Mira Chernick, Dejusticia, Colombia
Mira is a first-year student at Harvard Law School. She graduated magna cum laude from New York University's Gallatin School of Individualized Study with a concentration in international human rights and social justice. Before coming to law school, she spent two years developing, delivering, and evaluating health education programs in underserved public high schools in New York City and Western Massachusetts. At HLS, Mira is involved in Advocates for Human Rights, Harvard Human Rights Journal, Harvard Law and Policy Review, and the Law and International Development Society. This summer, she will be working on issues of transitional justice with Dejusticia in Colombia.
Becca Donaldson, Namati, Washington, DC
Becca is a first-year student at Harvard Law School from Wisconsin who is spending her summer with Namati, an organization working to improve access to justice by building a movement of grassroots legal advocates. She will be researching national legal aid frameworks to develop a toolkit for communities advocating for quality legal aid at scale, among other projects. Before law school, Becca worked with Northwestern University to establish student engagement opportunities at their new campus in Qatar's Education City, and with Vital Voices Global Partnership, a D.C.-based non-profit, where she coordinated international programs supporting women who are leading change for their political, economic, and social empowerment. She also spent a year as a Fulbright Fellow in the United Arab Emirates, researching civil society and youth volunteerism. Becca graduated from Northwestern University with a B.A. in communication studies and political science.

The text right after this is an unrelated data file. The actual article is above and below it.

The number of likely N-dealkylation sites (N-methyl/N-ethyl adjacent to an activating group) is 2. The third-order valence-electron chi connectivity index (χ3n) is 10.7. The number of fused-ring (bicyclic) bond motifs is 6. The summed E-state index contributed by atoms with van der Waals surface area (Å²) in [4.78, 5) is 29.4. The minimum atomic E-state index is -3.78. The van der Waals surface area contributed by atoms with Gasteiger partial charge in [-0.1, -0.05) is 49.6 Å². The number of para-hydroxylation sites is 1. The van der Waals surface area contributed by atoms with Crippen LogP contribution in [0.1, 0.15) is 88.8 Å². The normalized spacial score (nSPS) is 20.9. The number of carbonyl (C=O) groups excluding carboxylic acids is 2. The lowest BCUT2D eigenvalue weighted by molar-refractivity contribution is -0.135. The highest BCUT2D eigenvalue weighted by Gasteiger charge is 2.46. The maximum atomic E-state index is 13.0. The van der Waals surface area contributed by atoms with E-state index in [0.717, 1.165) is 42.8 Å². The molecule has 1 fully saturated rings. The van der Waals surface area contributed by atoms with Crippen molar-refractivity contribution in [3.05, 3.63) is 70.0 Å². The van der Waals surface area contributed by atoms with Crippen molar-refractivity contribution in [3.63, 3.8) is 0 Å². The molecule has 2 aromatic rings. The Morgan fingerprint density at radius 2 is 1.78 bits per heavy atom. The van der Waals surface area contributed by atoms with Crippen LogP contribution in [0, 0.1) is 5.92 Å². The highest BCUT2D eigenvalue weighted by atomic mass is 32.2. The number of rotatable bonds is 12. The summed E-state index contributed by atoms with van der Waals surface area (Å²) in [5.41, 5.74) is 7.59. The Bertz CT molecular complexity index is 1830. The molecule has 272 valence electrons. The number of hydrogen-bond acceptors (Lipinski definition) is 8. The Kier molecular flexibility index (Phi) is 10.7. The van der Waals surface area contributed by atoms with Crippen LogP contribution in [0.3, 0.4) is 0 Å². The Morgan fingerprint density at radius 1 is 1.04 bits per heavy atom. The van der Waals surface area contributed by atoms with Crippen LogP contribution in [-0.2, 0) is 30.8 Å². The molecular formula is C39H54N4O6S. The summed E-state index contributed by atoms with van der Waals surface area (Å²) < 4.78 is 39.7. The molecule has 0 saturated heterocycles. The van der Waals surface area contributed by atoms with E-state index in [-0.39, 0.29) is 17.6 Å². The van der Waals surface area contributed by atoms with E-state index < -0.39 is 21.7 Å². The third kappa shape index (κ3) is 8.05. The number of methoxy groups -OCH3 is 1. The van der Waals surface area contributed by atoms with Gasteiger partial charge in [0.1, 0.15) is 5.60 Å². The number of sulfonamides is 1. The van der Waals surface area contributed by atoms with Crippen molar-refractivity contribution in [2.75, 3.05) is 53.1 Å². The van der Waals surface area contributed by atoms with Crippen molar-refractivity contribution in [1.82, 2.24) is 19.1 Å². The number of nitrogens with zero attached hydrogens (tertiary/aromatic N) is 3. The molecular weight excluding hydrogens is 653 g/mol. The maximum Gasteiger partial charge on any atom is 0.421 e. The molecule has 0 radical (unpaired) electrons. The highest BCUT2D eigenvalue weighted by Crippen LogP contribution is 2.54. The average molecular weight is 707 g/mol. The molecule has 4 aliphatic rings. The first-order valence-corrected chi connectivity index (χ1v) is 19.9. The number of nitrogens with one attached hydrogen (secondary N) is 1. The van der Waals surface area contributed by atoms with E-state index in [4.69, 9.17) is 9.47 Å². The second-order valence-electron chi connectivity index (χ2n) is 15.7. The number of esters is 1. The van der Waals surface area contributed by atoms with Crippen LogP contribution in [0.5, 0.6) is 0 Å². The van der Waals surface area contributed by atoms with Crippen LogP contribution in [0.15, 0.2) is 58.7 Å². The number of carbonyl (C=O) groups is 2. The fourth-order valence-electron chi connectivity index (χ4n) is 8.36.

Brent Drummond, United Nations International Law Commission, Switzerland
Brent is a first-year student at Harvard Law School with an interest in the rights of children, specifically child labor, child abuse, juvenile sentencing guidelines, the right to food, the right to education, and the right to safety. He graduated from Dartmouth College with a degree in English. At Harvard, Brent is an editor of the Harvard Journal of Law & Public Policy, a submissions reader on the Harvard International Law Journal, and a member of the Harvard Black Law Students Association’s Africa Summit Committee, the Harvard African Law Association, and the Harvard European Law Association. Before law school, Brent worked at a non-profit that advocates for children with special needs and disabilities and was a Peace Corps volunteer in rural Senegal where he worked on food security and gender equality initiatives. This summer, he will assist the International Law Commission’s special rapporteur on the protection of persons in the event of disasters.
Brian Kelly, International Criminal Court, The Netherlands